During all these periods in and out of pain I have had to stop playing bowls and going swimming, use my right hand more – particularly with the mouse at work, been unable to sleep on my left side, been restricted doing the dance moves at choir, and not been able to do many day to day things that I used to take for granted.

In March 2015 I attended Heathrow Airport with Horsham Rock Choir where Georgie Standage my choir leader and Richmond Stace were hosting an event for UP. I took one of the flyers and did my research via the UP website. I found the videos very interesting – in particular the one explaining how “all pain comes from the brain” (Lorimer Moseley). I took particular interest too in the mindfulness videos. But I also found the written information really useful too. Over the following weeks I used mindfulness apps and also ‘talked’ myself out of pain. When I felt pain I closed my eyes and tried to focus on other parts of my body; if I hit my weakened elbow (as I do frequently!) I told myself that it was fine, it would hurt for a while and then I’d be OK. I used Mindfulness to keep me calm and I found that my nerve pain lessened in the weeks that followed.

By May I was able to resume my bowls for short periods to use my mouse at work left handed, do my Rock Choir moves without pain and return to swimming. Significantly I can sleep for periods on my left side without pain – which I haven’t done for a long time!

It is now July 2015 and I have been pain free for just over 3 months–other than the odd elbow bash! I do get the occasional twinge, and very interestingly if I am stressed about anything I get a bit of nerve pain in my arm! Looking back some of the worst pain ties in with significant stressful times in my life. I am still wary and careful about exacerbating things, but importantly I feel that “yes I do have pain sometimes, but pain doesn’t have me”. I am indebted to UP for giving me my life back, and I continue to use the techniques I have learnt – in particular the Mindfulness Breathing – to keep me calm and in control.

11Jun/15

Stiff low back. Why?

Have you got a stiff low back? Stiffness is often part of the picture of low back pain. Why is this?

Stiffness is a conscious experience–a feeling that we sense, interpret and then label as ‘stiff’, usually describing difficulty moving a body part. And just like any other conscious experience, there are the embodied dimensions as well as cognitive and emotional elements: how does it feel? What does it mean for me? Hence to think about stiffness is to think about the body-body systems that create the feeling and meaning.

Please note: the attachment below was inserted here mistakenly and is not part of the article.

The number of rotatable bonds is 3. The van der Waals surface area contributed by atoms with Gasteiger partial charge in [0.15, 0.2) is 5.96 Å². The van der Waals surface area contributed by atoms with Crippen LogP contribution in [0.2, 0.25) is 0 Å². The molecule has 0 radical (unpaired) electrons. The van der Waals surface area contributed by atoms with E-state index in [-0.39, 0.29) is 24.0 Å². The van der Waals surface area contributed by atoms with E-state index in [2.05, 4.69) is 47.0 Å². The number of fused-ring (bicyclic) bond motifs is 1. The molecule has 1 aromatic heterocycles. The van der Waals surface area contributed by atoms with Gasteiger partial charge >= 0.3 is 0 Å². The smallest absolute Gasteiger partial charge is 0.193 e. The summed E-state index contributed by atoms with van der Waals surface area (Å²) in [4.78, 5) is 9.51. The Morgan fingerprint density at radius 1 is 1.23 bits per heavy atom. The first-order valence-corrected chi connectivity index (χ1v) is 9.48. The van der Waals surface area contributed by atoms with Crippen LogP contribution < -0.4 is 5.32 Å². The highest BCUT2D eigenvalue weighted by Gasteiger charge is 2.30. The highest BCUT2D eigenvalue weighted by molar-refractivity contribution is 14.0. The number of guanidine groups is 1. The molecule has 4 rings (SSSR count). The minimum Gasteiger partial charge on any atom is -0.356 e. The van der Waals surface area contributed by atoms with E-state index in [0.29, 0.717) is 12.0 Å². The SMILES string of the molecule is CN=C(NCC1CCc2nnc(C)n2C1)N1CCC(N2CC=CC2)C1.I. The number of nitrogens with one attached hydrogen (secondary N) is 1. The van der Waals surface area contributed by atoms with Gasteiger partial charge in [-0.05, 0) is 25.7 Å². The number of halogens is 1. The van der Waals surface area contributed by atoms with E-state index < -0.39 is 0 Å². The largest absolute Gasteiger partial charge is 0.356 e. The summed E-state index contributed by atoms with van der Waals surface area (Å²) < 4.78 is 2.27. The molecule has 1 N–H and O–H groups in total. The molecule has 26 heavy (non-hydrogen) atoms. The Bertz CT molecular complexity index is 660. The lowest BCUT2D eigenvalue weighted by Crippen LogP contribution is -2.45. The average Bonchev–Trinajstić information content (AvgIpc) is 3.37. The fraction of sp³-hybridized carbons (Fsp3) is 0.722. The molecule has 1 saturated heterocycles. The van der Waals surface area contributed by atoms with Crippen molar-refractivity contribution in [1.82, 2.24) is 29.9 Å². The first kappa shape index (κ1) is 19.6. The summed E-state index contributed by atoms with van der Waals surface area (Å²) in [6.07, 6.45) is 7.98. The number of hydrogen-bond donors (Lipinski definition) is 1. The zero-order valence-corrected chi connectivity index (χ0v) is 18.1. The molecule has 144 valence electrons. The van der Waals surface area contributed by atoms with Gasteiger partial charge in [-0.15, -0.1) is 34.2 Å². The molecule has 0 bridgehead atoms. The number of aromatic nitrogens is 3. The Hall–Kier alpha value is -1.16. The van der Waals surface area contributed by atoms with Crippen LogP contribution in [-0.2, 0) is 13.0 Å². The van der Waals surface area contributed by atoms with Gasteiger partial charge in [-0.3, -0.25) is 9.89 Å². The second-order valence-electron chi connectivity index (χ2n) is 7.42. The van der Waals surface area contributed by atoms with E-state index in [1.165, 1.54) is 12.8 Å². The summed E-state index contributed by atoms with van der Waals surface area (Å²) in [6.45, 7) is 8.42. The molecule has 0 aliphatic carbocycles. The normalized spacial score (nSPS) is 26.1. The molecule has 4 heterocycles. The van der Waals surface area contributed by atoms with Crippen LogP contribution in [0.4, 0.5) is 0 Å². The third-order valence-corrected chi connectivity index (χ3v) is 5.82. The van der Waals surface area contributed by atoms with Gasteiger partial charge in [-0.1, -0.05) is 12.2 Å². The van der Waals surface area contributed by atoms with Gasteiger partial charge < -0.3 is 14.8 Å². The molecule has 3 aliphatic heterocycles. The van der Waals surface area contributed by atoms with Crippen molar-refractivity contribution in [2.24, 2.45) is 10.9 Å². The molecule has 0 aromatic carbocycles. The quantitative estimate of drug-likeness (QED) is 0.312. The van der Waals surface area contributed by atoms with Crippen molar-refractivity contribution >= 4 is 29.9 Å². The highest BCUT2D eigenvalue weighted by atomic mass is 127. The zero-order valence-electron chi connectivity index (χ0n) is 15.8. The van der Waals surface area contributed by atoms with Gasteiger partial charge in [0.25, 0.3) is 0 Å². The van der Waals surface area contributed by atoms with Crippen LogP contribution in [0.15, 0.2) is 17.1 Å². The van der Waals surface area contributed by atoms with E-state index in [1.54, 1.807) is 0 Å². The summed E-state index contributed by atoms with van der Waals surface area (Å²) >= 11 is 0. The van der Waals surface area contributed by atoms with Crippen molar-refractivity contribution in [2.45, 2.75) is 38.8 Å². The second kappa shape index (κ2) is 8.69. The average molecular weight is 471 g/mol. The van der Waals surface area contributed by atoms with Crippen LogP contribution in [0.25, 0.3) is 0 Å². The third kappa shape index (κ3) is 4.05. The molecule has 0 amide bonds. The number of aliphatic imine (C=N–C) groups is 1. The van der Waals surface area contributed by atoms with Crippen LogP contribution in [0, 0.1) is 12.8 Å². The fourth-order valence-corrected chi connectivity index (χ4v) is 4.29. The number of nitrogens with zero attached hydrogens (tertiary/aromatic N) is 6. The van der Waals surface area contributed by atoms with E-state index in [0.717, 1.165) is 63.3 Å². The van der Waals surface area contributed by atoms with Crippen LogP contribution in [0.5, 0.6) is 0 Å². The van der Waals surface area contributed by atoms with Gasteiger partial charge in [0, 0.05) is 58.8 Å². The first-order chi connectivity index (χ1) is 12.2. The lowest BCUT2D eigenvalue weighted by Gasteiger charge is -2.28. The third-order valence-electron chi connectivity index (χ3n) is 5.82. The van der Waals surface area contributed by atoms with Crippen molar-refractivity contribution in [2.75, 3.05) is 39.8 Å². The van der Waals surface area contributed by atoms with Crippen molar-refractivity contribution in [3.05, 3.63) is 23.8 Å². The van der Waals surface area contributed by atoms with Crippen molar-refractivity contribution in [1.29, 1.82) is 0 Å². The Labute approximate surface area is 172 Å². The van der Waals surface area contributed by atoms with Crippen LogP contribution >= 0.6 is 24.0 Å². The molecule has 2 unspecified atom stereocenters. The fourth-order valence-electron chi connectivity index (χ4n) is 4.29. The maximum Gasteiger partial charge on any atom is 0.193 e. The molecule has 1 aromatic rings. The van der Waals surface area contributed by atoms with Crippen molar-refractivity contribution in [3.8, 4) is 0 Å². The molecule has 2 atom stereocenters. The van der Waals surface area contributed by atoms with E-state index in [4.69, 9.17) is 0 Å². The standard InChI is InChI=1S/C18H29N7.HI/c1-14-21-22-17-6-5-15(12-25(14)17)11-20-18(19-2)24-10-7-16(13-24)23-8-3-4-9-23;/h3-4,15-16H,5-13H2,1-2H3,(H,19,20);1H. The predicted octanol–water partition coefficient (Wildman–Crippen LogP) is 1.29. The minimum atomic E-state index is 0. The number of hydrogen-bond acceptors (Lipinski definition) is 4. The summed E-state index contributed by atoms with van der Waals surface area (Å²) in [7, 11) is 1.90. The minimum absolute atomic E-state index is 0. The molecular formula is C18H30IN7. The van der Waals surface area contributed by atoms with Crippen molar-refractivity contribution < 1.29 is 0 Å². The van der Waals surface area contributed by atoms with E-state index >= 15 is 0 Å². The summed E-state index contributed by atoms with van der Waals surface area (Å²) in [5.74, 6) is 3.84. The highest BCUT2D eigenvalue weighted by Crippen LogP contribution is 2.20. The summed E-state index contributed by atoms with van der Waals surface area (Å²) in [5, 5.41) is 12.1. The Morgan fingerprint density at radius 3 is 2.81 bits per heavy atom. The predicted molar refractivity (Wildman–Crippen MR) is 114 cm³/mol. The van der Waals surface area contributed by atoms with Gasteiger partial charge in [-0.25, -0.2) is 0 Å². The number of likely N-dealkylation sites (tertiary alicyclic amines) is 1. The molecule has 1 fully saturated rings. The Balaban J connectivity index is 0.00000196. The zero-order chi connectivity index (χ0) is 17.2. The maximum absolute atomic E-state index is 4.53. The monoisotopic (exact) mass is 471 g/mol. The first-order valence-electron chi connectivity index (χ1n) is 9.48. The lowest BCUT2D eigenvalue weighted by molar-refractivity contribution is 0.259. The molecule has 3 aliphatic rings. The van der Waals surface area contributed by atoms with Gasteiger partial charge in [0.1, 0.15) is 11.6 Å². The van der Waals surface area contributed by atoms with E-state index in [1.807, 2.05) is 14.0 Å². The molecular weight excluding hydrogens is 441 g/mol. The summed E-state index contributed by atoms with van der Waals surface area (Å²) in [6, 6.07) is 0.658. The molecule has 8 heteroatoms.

Stiff low back: there are three common types of stiffness that are addressed in different ways.

  1. Stiffness from actual shortening of the muscles and their compounding tissues
  2. Stiffness from muscles being told to be ‘on’
  3. Stiffness from changes at the joint

Stiffness from actual shortening occurs due to sustained positions or repeated positions being held so that the tissues change in their length. In so doing, there is less freedom of movement at the joints. This tends to gradually worsen as time progresses, with less and less movement at the joint causing further shortening. Regular movement, nudging into the limitation is key in overcoming this aspect of stiffness along with manual treatment that gives you the experience of movement into that part of the range. The manual treatment must sit alongside your understanding of what is happening and why this therapy is being applied, otherwise ‘top-down’ influences can interfere with success (see next section).

Stiffness from muscles instructed to be ‘on’ by the brain is part of the way that the body protects. Otherwise called guarding, the body-brain’s continual planning, expectation, anticipation and desire are embodied, responding to the environment and the context of the situation at that moment. Within our consciousness, different experiences seemingly appear and then fade away as others emerge. Stiffness and pain are no different in this respect, however they may emerge repeatedly in response to normal situations that pose no actual threat. But, due to the sensitive state and vigilance to the environment, non- or low threat stimuli are now interpreted as potentially dangerous and therefore the body responds. The first we know about this is the pain or tightening — the stiff low back. The pain and stiffness are motivators for us to take action, both in thought and behaviour. These thoughts and behaviours seek to reduce the threat and therefore reduce the pain (pain emerges in the person as a result of a perceived threat) and how the body is responding with it’s natural armour, the muscular system. As the need for defence diminishes, so the muscle tension eases and movement improves.

What reduces the threat and muscle tension?

  • Relaxation–this is a skill to learn
  • Mindfulness
  • Understanding pain and knowing that you are ‘safe’
  • Motor imagery

Changes at the joints can, but not always, affect the quality of movement. It is not a given that if your joints show arthritic change, movement will be problematic. Many people have arthritis but suffer no pain or stiffness. Whether you feel pain and stiffness or not is determined by many inter-related factors: e.g./ genetics, gender, past experience, beliefs, expectations, the environment; also known as pain vulnerabilities that all have an underpinning neurobiology that is becoming increasingly understood.

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09Jun/15

Do you have persisting low back pain?

Persisting low back pain is common. It is the number one global health burden (Vos et al. 2012) and hence is the cause of much suffering,  and personal and societal cost. We need a re-think, because the misunderstanding of pain is at the root of this vast problem, especially when it comes to chronic low back pain: persisting or recurring.